Film review by: Witney Seibold
I’ve said this before, and I’ll say it until things change: I hate digital film. I hate the projections, I hate the way it looks, I hate the way it’s deified by Hollywood. Other film styles less common than the typical 35mm that you see in the theater at the very least have an aesthetic to them. Digital makes amateur… amateur again. That said, I will say that Michael Mann’s new thriller “Collateral,” while shot mostly on digital, and hence a little ugly to my over-discerning eye, is actually a rather engaging film. Not only is the tension nice and thick, and the unbelievable parts that are usual territory for this genre made a little less unbelievable by Mann’s skillful, raw direction, but the two leads, Jamie Foxx and Tom Cruise give some of the more astonishing performances of their careers.
Max (Foxx) has been working temporarily as a cabbie for the last 12 years. He dreams of owning a limo company. We open very slowly into the hot streets of L.A. Max, and this is unexpected for a thriller, spends the first half hour of the film chatting up a young DA (Jada Pinkett-Smith). It’s a surprisingly good way to begin a thriller. After he drops her off, he picks up Vincent (Cruise), a man who asks him to drive him to several points around town that night while he runs his errands.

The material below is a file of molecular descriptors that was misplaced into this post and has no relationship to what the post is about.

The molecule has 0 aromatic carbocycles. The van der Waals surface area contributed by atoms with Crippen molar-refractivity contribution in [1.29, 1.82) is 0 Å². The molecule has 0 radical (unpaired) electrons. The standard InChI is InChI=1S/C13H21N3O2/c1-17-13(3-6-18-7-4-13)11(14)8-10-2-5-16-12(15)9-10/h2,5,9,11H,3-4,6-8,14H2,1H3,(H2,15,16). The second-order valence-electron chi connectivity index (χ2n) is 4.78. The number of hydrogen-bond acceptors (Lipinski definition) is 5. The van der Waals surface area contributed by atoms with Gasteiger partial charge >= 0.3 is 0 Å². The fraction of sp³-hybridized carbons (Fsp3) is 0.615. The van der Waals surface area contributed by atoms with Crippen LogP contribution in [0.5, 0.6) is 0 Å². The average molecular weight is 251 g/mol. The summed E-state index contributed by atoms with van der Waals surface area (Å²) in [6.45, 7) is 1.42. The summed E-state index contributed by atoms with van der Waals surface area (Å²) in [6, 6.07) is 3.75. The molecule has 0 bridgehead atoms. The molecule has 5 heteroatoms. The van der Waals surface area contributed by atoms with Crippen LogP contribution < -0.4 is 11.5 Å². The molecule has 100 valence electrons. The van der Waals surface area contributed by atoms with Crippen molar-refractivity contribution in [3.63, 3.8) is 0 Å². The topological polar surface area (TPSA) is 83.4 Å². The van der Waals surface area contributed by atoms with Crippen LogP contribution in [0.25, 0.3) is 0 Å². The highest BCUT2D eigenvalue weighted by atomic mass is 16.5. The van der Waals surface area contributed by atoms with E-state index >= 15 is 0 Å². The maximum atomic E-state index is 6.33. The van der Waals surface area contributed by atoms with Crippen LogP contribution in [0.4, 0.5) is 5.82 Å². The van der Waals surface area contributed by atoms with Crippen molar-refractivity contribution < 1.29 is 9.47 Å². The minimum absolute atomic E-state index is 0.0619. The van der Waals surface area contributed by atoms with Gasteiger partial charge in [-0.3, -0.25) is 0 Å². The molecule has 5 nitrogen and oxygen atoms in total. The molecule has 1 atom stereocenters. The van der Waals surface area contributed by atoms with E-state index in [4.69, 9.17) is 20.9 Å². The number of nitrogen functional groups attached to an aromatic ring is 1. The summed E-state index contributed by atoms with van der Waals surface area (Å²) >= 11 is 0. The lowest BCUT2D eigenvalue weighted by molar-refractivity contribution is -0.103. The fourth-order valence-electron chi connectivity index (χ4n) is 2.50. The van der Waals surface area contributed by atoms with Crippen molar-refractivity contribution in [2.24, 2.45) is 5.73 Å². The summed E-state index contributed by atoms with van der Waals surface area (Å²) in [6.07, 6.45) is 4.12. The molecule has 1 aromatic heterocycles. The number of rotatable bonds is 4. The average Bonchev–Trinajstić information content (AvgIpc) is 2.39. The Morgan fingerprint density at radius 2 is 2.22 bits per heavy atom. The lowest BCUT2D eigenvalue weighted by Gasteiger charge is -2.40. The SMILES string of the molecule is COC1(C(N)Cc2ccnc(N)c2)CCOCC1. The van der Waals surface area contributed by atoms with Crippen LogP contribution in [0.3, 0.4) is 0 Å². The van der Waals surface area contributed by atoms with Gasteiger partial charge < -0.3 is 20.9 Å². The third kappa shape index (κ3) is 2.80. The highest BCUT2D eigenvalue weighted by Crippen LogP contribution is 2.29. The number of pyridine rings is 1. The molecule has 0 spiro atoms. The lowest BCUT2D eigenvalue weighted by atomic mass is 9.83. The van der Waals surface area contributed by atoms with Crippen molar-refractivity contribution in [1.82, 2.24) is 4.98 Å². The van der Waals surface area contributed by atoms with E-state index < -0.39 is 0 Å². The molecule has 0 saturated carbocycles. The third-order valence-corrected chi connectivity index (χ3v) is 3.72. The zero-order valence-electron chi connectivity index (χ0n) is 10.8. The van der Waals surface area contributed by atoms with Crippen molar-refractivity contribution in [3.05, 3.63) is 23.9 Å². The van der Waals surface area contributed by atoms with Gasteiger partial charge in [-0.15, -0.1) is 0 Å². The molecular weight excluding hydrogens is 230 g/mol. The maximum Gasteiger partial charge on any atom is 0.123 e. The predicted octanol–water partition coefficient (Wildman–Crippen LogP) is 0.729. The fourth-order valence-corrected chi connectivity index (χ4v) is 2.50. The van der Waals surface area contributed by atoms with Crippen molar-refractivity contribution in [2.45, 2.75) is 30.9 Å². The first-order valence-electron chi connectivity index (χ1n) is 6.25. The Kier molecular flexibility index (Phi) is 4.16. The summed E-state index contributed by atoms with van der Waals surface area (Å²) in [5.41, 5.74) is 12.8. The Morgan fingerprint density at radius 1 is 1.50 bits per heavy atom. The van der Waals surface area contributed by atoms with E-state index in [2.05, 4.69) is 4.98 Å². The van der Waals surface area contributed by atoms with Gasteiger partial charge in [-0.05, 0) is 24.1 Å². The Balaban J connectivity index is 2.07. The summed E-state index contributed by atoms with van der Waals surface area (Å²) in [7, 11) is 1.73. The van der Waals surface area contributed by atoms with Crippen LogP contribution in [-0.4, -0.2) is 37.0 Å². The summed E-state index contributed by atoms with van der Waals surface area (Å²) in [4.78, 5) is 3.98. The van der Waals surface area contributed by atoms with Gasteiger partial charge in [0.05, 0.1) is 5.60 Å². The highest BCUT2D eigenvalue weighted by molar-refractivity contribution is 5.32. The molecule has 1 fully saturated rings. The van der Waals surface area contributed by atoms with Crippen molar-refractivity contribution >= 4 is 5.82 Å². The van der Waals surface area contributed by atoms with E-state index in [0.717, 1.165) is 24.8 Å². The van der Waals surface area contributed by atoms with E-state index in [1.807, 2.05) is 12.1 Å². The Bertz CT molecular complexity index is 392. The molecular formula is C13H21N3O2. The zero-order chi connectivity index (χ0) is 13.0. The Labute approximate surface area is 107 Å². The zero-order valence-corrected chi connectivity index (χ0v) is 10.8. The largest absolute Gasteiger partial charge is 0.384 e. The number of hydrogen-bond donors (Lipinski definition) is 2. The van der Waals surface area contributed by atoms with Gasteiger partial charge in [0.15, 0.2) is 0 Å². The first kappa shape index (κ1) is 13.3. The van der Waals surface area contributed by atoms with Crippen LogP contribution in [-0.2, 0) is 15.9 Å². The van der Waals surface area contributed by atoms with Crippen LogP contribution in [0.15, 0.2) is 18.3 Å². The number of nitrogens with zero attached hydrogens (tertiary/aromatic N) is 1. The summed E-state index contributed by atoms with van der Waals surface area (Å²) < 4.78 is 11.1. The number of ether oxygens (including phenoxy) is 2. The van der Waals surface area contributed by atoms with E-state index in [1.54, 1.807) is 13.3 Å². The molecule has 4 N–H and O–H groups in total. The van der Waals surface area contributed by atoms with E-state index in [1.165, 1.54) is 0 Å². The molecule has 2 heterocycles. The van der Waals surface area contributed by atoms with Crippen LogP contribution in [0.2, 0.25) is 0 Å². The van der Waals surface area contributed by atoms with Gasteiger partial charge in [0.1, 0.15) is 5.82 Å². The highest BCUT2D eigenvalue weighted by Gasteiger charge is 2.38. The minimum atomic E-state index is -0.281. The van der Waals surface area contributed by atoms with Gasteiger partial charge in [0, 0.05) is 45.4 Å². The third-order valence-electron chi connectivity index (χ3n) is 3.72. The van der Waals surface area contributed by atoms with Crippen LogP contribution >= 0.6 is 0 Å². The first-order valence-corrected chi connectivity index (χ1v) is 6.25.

A falling body soon indicates that said errands are hits, and Max is quietly forced into driving around the hitman. Peter Berg and Mark Ruffalo have roles as cops.
The script for this film is actually a little dumb. As the characters match wits, there are some trite philosophical rantings that would have seemed in-place in a Mamet film, but here seem forced. What saves the film is Mann’s taut, knowing direction and the two leads. Foxx proves that he has grown past his goofy comedy beginnings (I remember him as an ugly woman on “In Living Color”), and may be an acting force to reckon. Cruise is perfect as Vincent, with his sardonicus and pretty-boy verve. This is his first time playing an out-and-out villain, and he needs to do it more often.